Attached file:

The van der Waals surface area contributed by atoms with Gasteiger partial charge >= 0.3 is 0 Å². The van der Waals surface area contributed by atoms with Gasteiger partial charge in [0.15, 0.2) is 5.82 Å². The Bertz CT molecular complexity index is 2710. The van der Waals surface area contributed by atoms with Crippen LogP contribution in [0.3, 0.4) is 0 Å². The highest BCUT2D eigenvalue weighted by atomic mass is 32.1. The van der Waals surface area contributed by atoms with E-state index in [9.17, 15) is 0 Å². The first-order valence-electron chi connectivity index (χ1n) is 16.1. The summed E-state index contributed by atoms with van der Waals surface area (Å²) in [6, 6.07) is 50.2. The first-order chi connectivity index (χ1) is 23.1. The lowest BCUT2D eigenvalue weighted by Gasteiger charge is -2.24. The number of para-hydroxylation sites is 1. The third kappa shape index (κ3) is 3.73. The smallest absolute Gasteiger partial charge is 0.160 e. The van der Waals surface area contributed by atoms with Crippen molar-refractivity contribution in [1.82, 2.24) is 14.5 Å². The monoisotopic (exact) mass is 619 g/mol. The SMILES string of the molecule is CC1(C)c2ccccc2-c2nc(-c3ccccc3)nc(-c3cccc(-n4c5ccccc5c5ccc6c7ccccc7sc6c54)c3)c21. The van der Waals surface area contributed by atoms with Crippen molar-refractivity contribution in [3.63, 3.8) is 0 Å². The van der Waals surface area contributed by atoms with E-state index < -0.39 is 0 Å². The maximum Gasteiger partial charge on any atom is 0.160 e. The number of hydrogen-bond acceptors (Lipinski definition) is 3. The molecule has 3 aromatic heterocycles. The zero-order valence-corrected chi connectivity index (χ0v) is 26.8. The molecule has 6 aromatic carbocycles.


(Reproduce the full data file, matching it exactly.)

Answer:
The van der Waals surface area contributed by atoms with Gasteiger partial charge >= 0.3 is 0 Å². The van der Waals surface area contributed by atoms with Gasteiger partial charge in [0.15, 0.2) is 5.82 Å². The Bertz CT molecular complexity index is 2710. The van der Waals surface area contributed by atoms with Crippen LogP contribution in [0.3, 0.4) is 0 Å². The highest BCUT2D eigenvalue weighted by atomic mass is 32.1. The van der Waals surface area contributed by atoms with E-state index in [9.17, 15) is 0 Å². The first-order valence-electron chi connectivity index (χ1n) is 16.1. The summed E-state index contributed by atoms with van der Waals surface area (Å²) in [6, 6.07) is 50.2. The first-order chi connectivity index (χ1) is 23.1. The lowest BCUT2D eigenvalue weighted by Gasteiger charge is -2.24. The number of para-hydroxylation sites is 1. The third kappa shape index (κ3) is 3.73. The smallest absolute Gasteiger partial charge is 0.160 e. The van der Waals surface area contributed by atoms with Crippen molar-refractivity contribution in [1.82, 2.24) is 14.5 Å². The monoisotopic (exact) mass is 619 g/mol. The SMILES string of the molecule is CC1(C)c2ccccc2-c2nc(-c3ccccc3)nc(-c3cccc(-n4c5ccccc5c5ccc6c7ccccc7sc6c54)c3)c21. The van der Waals surface area contributed by atoms with Crippen molar-refractivity contribution in [3.63, 3.8) is 0 Å². The van der Waals surface area contributed by atoms with E-state index < -0.39 is 0 Å². The maximum Gasteiger partial charge on any atom is 0.160 e. The number of hydrogen-bond acceptors (Lipinski definition) is 3. The molecule has 3 aromatic heterocycles. The zero-order valence-corrected chi connectivity index (χ0v) is 26.8. The molecule has 6 aromatic carbocycles.